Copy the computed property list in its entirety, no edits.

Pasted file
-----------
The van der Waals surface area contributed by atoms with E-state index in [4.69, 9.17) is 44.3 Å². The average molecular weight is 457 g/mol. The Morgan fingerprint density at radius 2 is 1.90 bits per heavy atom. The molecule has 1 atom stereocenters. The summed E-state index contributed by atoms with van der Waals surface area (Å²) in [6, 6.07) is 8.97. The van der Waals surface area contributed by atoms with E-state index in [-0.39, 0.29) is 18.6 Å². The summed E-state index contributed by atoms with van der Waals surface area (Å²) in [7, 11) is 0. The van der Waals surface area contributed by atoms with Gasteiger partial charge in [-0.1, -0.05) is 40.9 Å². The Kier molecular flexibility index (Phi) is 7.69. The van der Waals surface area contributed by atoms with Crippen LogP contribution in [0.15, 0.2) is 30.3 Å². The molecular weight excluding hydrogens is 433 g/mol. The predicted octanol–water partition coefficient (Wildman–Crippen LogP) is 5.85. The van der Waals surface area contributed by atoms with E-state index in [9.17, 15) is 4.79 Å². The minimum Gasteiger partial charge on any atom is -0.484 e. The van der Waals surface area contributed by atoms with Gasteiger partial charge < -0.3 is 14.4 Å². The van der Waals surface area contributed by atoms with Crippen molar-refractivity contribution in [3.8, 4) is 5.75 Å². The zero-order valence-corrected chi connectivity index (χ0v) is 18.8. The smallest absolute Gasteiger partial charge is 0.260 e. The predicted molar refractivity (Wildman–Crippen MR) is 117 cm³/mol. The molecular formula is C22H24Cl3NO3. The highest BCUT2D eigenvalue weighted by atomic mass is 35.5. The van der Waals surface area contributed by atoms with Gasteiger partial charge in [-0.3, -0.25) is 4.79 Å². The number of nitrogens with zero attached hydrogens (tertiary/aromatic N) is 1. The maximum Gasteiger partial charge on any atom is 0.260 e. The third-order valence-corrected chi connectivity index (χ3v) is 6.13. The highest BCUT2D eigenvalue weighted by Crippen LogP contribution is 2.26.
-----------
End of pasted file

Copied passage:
The van der Waals surface area contributed by atoms with E-state index in [4.69, 9.17) is 44.3 Å². The average molecular weight is 457 g/mol. The Morgan fingerprint density at radius 2 is 1.90 bits per heavy atom. The molecule has 1 atom stereocenters. The summed E-state index contributed by atoms with van der Waals surface area (Å²) in [6, 6.07) is 8.97. The van der Waals surface area contributed by atoms with E-state index in [-0.39, 0.29) is 18.6 Å². The summed E-state index contributed by atoms with van der Waals surface area (Å²) in [7, 11) is 0. The van der Waals surface area contributed by atoms with Gasteiger partial charge in [-0.1, -0.05) is 40.9 Å². The Kier molecular flexibility index (Phi) is 7.69. The van der Waals surface area contributed by atoms with Crippen LogP contribution in [0.15, 0.2) is 30.3 Å². The molecular weight excluding hydrogens is 433 g/mol. The predicted octanol–water partition coefficient (Wildman–Crippen LogP) is 5.85. The van der Waals surface area contributed by atoms with E-state index in [9.17, 15) is 4.79 Å². The minimum Gasteiger partial charge on any atom is -0.484 e. The van der Waals surface area contributed by atoms with Gasteiger partial charge < -0.3 is 14.4 Å². The van der Waals surface area contributed by atoms with Crippen molar-refractivity contribution in [3.8, 4) is 5.75 Å². The zero-order valence-corrected chi connectivity index (χ0v) is 18.8. The smallest absolute Gasteiger partial charge is 0.260 e. The predicted molar refractivity (Wildman–Crippen MR) is 117 cm³/mol. The molecular formula is C22H24Cl3NO3. The highest BCUT2D eigenvalue weighted by atomic mass is 35.5. The van der Waals surface area contributed by atoms with Gasteiger partial charge in [-0.3, -0.25) is 4.79 Å². The number of nitrogens with zero attached hydrogens (tertiary/aromatic N) is 1. The maximum Gasteiger partial charge on any atom is 0.260 e. The third-order valence-corrected chi connectivity index (χ3v) is 6.13. The highest BCUT2D eigenvalue weighted by Crippen LogP contribution is 2.26.